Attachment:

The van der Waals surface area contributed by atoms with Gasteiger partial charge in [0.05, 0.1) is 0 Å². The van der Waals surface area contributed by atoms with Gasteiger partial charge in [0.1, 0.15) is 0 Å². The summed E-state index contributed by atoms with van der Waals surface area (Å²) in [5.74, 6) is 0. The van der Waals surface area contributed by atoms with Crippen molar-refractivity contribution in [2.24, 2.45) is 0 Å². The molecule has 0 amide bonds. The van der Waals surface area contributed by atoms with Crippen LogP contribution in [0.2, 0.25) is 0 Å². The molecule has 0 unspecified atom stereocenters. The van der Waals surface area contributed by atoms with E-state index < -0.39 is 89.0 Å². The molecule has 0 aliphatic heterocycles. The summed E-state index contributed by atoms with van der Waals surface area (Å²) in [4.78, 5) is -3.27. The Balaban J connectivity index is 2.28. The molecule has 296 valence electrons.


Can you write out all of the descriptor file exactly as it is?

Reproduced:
The van der Waals surface area contributed by atoms with Gasteiger partial charge in [0.05, 0.1) is 0 Å². The van der Waals surface area contributed by atoms with Gasteiger partial charge in [0.1, 0.15) is 0 Å². The summed E-state index contributed by atoms with van der Waals surface area (Å²) in [5.74, 6) is 0. The van der Waals surface area contributed by atoms with Crippen molar-refractivity contribution in [2.24, 2.45) is 0 Å². The molecule has 0 amide bonds. The van der Waals surface area contributed by atoms with Crippen LogP contribution in [0.2, 0.25) is 0 Å². The molecule has 0 unspecified atom stereocenters. The van der Waals surface area contributed by atoms with E-state index < -0.39 is 89.0 Å². The molecule has 0 aliphatic heterocycles. The summed E-state index contributed by atoms with van der Waals surface area (Å²) in [4.78, 5) is -3.27. The Balaban J connectivity index is 2.28. The molecule has 296 valence electrons.